In 2006, Illinois reformed its Medicaid program by establishing Illinois Health Connect (IHC), a primary care case management program aimed at promoting preventive care and reducing redundancy of services. In addition to receiving fee-for-service payments, providers received additional monthly payments and bonuses for meeting quality thresholds. The state also implemented a complementary disease management program, Your Healthcare Plus (YHP). Ultimately, these two programs served more than two-thirds of all eligible Medicaid beneficiaries and 15 percent of the total state population. In a Commonwealth Fund–supported study, researchers evaluated whether the programs achieved their goals.
What the Study Found
Using Illinois Medicaid claims and enrollment data, the researchers estimated gross savings from 2007 to 2010 of $237 million for IHC, $518 million for YHP, and $1.46 billion for Medicaid overall. There were also substantial reductions in utilization, with decreases in avoidable hospitalizations, overnight hospital stays, and emergency department visits. Quality improved significantly for nearly all metrics under IHC, and most prevention measures more than doubled in frequency. Despite these successes, the Illinois legislature partially dismantled these programs to slash spending from the state budget.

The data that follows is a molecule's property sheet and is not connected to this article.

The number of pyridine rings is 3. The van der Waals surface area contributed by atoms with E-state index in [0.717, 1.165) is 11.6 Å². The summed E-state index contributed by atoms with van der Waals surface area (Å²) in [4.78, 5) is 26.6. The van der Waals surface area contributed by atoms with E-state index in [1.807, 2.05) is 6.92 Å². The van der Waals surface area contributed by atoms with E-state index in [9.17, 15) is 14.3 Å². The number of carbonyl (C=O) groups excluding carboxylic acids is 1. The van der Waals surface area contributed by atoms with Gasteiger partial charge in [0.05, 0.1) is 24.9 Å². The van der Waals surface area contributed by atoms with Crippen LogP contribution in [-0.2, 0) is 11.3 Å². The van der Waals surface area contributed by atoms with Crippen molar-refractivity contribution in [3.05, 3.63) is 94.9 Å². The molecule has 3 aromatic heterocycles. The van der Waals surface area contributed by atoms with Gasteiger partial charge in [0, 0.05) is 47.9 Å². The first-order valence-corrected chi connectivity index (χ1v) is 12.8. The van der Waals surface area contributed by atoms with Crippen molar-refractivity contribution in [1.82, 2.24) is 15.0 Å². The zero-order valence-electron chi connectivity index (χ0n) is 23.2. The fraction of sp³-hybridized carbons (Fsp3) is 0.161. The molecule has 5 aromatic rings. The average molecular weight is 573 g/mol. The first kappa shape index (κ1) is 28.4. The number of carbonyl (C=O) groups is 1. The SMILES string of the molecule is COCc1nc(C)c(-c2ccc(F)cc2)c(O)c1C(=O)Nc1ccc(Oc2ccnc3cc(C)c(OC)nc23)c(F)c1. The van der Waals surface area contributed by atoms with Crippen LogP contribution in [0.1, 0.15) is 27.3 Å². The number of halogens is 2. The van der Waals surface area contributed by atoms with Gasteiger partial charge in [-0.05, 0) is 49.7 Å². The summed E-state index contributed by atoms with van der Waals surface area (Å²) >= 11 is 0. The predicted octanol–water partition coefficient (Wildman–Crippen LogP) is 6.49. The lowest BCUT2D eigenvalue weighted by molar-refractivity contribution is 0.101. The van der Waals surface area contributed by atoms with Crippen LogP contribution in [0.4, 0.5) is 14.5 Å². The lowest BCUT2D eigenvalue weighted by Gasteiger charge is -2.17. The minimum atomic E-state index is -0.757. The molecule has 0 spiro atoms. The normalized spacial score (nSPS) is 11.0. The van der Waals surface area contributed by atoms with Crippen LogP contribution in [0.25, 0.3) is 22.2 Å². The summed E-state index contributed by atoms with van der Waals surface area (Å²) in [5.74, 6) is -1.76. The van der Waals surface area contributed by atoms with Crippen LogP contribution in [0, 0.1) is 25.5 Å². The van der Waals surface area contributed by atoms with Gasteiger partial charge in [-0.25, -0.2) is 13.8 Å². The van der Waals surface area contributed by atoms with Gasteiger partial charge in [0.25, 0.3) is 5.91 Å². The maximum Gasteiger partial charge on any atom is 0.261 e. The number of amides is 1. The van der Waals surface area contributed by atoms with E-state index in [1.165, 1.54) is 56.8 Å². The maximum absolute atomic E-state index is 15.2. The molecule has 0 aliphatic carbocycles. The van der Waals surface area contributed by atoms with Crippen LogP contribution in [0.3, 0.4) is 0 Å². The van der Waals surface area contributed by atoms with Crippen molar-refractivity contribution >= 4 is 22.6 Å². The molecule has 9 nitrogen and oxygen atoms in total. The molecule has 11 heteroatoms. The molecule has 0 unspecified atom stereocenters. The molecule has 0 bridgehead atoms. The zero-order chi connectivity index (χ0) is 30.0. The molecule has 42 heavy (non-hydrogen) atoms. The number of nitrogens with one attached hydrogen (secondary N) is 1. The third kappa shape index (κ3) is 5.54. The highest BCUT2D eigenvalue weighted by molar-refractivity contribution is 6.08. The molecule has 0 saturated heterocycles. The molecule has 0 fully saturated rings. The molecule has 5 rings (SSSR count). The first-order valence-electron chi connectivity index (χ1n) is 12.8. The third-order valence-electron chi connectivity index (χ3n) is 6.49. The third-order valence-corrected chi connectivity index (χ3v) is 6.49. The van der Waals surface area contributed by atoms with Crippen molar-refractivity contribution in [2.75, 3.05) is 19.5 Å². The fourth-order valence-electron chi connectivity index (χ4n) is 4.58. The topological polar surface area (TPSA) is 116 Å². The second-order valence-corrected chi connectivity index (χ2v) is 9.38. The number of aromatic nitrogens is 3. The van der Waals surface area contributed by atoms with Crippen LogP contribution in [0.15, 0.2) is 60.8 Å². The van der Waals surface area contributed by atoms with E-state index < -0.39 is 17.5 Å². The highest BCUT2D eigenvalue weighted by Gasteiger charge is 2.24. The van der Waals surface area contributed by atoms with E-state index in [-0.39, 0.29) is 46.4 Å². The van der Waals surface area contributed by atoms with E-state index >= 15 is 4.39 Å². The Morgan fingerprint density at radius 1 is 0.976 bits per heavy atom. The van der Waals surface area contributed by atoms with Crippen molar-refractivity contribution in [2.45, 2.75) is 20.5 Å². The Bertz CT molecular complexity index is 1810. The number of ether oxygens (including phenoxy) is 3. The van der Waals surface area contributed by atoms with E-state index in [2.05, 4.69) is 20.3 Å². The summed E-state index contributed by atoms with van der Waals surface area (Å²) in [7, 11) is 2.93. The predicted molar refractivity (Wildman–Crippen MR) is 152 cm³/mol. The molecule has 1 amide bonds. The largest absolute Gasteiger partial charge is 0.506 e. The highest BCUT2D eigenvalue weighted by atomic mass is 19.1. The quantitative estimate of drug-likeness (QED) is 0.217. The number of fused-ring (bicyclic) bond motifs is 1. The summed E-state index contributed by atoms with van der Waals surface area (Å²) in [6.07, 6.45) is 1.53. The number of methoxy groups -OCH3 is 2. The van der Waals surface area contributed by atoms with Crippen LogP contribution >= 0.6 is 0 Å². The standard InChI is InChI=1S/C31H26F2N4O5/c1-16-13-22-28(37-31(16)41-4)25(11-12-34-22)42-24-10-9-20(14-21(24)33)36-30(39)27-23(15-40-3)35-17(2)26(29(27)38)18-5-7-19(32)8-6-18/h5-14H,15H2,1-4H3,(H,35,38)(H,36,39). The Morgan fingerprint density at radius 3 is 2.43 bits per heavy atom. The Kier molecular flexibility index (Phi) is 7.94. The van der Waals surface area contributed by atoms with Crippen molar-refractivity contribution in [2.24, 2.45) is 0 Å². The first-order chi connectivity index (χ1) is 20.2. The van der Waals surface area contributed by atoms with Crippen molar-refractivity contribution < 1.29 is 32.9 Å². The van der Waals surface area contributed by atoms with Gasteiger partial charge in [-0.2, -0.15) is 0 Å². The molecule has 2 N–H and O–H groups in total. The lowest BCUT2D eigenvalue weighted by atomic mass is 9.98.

The authors point out several lessons from Illinois’s experience for other states, including:
- Enhanced fee-for-service was associated with increased physician participation in Medicaid and improved beneficiary access.
- It may take three years or longer to reveal the full effects of insurance and practice transformation experiments.
- Disease and care management programs may work best when there are close relationships between patients and providers.